In northern climates, November is bleak. Trees stripped of leaves stand bare against grey skies; the Hanukkah and advent candles that will light up the dark and cold are almost, but not quite, here.
It’s fitting that some Christians historically call November the Month of the Dead. The ancient festival of All Saints falls on Nov. 1 and All Souls on Nov. 2.
In some churches, special books for writing the names of deceased loved ones are kept open for the month. Catholics in particular pray for those souls in transition from death to their “final reward,” a period referred to in past times as purgatory.
The doctrine of purgatory has deep roots in early Christian literature—even though, as University of Utah history professor Isabel Moreira writes, “the scraps of textual ‘evidence’ that undergird the notion fall … drastically short of the concepts they spawned.”
Frozen yogurt in the afterlife
The seventh and eighth centuries saw the growth of teaching about an intermediate place where souls undergo purification and purgation. Moreira asks:
“Why was there suddenly so much interest … in extending a biblical metaphor of spiritual cleansing into a place or stage in the afterlife with defined dimensions, geography, time and inhabitants?”
And frozen yogurt shops, if your doctrine runs to NBC. Enter Eleanor, Tahani, Chidi and Jason. The four are characters in The Good Place, a satirical comedy about an afterlife that’s best described as a mash-up of historic Christian notions of purgatory and French existentialist philosopher Jean-Paul Sartre’s play No Exit.
The Good Place reinforces the ancient hope for a second (or sometimes, 800th) chance, while testing the characters against the kinds of increasingly tricky ethical dilemmas taught in ethics courses.
The trolley problem
The series reveals sophisticated research. The writers hired a philosopher, and the episode “The Trolley Problem” not only encapsulates a classic ethical conundrum, it also won a Hugo Award.
The trolley problem asks whether it’s justified to kill one person to save five lives. Imagine being at the controls of a runaway trolley speeding toward five workers unaware of their impending doom. If you could pull a lever to divert the trolley down a different track, resulting in the death of only one previously unthreatened worker, should you?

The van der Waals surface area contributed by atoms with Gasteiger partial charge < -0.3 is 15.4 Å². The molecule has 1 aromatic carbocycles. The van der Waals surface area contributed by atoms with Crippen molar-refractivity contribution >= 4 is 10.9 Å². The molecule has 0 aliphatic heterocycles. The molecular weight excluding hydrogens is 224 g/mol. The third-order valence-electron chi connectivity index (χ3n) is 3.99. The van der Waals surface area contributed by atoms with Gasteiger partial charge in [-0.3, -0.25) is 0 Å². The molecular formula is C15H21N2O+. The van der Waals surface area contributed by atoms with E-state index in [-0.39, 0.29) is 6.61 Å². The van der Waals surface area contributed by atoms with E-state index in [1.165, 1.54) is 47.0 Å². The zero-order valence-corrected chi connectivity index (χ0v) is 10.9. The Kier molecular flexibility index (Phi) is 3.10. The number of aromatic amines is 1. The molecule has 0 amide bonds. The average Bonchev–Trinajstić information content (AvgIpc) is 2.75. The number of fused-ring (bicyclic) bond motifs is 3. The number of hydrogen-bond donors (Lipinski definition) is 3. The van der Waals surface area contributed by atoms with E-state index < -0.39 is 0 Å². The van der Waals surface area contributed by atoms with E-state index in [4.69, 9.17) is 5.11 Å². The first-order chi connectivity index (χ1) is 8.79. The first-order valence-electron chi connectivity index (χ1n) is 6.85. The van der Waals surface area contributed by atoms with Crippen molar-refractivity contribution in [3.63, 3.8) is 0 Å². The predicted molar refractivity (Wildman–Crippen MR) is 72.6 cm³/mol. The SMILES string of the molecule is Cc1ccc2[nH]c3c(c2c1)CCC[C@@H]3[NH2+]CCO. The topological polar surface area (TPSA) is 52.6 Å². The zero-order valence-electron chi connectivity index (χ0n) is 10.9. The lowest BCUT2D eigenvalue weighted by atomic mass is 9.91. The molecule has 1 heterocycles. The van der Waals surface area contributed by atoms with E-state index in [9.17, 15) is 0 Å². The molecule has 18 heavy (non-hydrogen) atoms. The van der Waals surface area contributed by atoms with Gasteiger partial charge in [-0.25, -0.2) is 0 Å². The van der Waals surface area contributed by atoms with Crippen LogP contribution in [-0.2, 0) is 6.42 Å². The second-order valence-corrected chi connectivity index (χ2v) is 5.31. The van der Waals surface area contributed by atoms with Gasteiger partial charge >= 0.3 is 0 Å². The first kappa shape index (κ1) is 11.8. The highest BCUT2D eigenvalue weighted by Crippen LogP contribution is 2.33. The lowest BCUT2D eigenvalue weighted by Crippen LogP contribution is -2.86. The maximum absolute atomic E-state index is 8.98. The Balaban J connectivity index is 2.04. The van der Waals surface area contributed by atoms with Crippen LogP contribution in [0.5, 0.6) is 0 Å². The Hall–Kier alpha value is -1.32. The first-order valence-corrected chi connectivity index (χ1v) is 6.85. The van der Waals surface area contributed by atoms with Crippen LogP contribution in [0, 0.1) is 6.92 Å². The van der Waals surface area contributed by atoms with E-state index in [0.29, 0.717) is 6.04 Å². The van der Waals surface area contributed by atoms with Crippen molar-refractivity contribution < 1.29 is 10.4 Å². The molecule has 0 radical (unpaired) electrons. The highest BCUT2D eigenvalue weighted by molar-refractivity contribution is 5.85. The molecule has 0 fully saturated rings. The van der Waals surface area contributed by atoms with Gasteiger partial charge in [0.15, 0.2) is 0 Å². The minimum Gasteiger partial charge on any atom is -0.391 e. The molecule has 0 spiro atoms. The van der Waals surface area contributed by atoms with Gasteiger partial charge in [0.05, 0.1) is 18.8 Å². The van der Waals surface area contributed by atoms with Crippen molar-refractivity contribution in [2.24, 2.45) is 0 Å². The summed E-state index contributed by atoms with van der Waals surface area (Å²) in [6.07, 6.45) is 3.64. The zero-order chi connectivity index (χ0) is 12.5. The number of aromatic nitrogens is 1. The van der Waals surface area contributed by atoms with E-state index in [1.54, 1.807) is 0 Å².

The newly dead and their flaws
Two non-humans preside over The Good Place: Michael (Ted Danson), the omniscient architect, and Janet (Darcy Beth Cardon), an endearingly cheery and powerful database who can answer any question and provide the humans with whatever they want.
The four recently deceased humans embody archetypal flaws. Eleanor (Kristen Bell) self-describes as “white trash.” She is smart and selfish, focused on getting what she wants. Chidi (William Jackson Harper) is an obsessive-compulsive moral philosopher who teaches ethics but is incapable of making a decision. Tahani (Jameela Jamil) is a rich and beautiful socialite obsessed with status and the opinions of others. Jason (Manuel Luis Jacinto) is a simple-minded man-child and petty crook whose solution to any complex problem in life was to throw Molotov cocktails and run.
While producer Michael Schur (who was also behind the American version of The Office) cast racially diverse actors — Eleanor is portrayed as a white American, Chidi as Nigerian-born and Senegalese-raised, Tahani as a British South-Asian and Jason as a Filipino-American (the actor is actually Canadian)—the setting of The Good Place is flatly middle-American. An International House of Pancakes serves in season three as one of the dimensional gateways.
No easy answers
Far more nuanced are the philosophical questions that plague the four humans in The Good Place: Do I always have to tell the truth? Is it OK to ignore present action for future gain? What if I participate in evil unknowingly—if so, am I to blame for the outcome? Is it possible for an action to be both good and evil at the same time? If so, how does one decide? Should I sacrifice myself for others?
Even those only casually predisposed to reflecting on our actions might be surprised to see themselves in some of these scenes. But The Good Place presents no easy answers.
Our classes on theology in film focus on what it means to be human in relationship to the transcendent—what’s called “theological anthropology.” Here, the statement by Janet’s character rings true: “The more human I become, the less things make sense.”
Eleanor’s teary words in one of a recent show rephrase the ancient philosophical question of suffering: “What’s the point of love if it’s just going to disappear? There has to be meaning … Otherwise the universe is just made of pain.”
As the series emphasizes, goodness is not straightforward. What is striking is that in the characters’ attempts to “be good” and “do good,” they are transformed. The Good Place is really about how to live “the good life.” Together, the four do change and grow. They get their second—and 800th—chance. Not only that, they transform the lives of others.
For all its fart jokes and sight gags, The Good Place belongs to a venerable philosophical and theological tradition. Works such as Hieronymus Bosch’s late Middle Ages painting The Garden of Earthly Delights show how artists have always had an easier time—and more fun—portraying hell than heaven.
Is purgatory back?
While the doctrine of purgatory no longer occupies such intense interest among most Christians, apparently the place has had a makeover.
Centuries after Dante (referenced in the The Good Place season three finale), it’s surprising to find the afterlife back, and winning awards as a successful series.
NBC has breathed new life into a question some have wrestled with every November since ancient times: whether there’s hope for the less-than-perfect, that is, for all of us.
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